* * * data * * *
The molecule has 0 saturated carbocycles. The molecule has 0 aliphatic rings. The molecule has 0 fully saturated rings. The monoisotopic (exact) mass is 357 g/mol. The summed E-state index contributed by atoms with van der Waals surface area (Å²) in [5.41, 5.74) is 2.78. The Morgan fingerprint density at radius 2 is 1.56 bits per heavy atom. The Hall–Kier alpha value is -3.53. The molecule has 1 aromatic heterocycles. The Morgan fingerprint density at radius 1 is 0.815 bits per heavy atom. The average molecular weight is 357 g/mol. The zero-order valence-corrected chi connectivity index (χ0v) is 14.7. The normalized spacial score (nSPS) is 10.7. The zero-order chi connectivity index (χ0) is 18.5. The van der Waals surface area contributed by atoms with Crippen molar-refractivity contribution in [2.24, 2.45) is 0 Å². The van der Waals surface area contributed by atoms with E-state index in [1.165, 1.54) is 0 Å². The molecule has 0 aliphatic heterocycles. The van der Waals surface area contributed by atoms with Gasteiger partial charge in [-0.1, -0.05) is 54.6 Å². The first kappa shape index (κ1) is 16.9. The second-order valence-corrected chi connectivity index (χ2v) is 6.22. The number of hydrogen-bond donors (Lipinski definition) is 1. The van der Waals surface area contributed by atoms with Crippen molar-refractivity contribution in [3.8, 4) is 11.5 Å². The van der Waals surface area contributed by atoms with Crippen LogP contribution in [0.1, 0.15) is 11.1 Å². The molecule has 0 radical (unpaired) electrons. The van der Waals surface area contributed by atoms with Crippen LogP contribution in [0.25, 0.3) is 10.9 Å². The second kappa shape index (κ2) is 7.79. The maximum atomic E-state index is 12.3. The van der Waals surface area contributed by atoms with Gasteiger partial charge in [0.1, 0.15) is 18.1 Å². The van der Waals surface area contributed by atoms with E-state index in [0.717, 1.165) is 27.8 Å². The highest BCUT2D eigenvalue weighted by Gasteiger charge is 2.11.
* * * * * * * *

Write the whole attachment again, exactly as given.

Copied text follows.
The molecule has 0 saturated carbocycles. The molecule has 0 aliphatic rings. The molecule has 0 fully saturated rings. The monoisotopic (exact) mass is 357 g/mol. The summed E-state index contributed by atoms with van der Waals surface area (Å²) in [5.41, 5.74) is 2.78. The Morgan fingerprint density at radius 2 is 1.56 bits per heavy atom. The Hall–Kier alpha value is -3.53. The molecule has 1 aromatic heterocycles. The Morgan fingerprint density at radius 1 is 0.815 bits per heavy atom. The average molecular weight is 357 g/mol. The zero-order valence-corrected chi connectivity index (χ0v) is 14.7. The normalized spacial score (nSPS) is 10.7. The zero-order chi connectivity index (χ0) is 18.5. The van der Waals surface area contributed by atoms with Crippen molar-refractivity contribution in [2.24, 2.45) is 0 Å². The van der Waals surface area contributed by atoms with E-state index in [1.165, 1.54) is 0 Å². The molecule has 0 aliphatic heterocycles. The van der Waals surface area contributed by atoms with Gasteiger partial charge in [-0.1, -0.05) is 54.6 Å². The first kappa shape index (κ1) is 16.9. The second-order valence-corrected chi connectivity index (χ2v) is 6.22. The number of hydrogen-bond donors (Lipinski definition) is 1. The van der Waals surface area contributed by atoms with Crippen molar-refractivity contribution in [3.8, 4) is 11.5 Å². The van der Waals surface area contributed by atoms with Crippen LogP contribution in [0.1, 0.15) is 11.1 Å². The molecule has 0 radical (unpaired) electrons. The van der Waals surface area contributed by atoms with Crippen LogP contribution in [0.25, 0.3) is 10.9 Å². The second kappa shape index (κ2) is 7.79. The maximum atomic E-state index is 12.3. The van der Waals surface area contributed by atoms with Gasteiger partial charge in [0.1, 0.15) is 18.1 Å². The van der Waals surface area contributed by atoms with E-state index in [0.717, 1.165) is 27.8 Å². The highest BCUT2D eigenvalue weighted by Gasteiger charge is 2.11.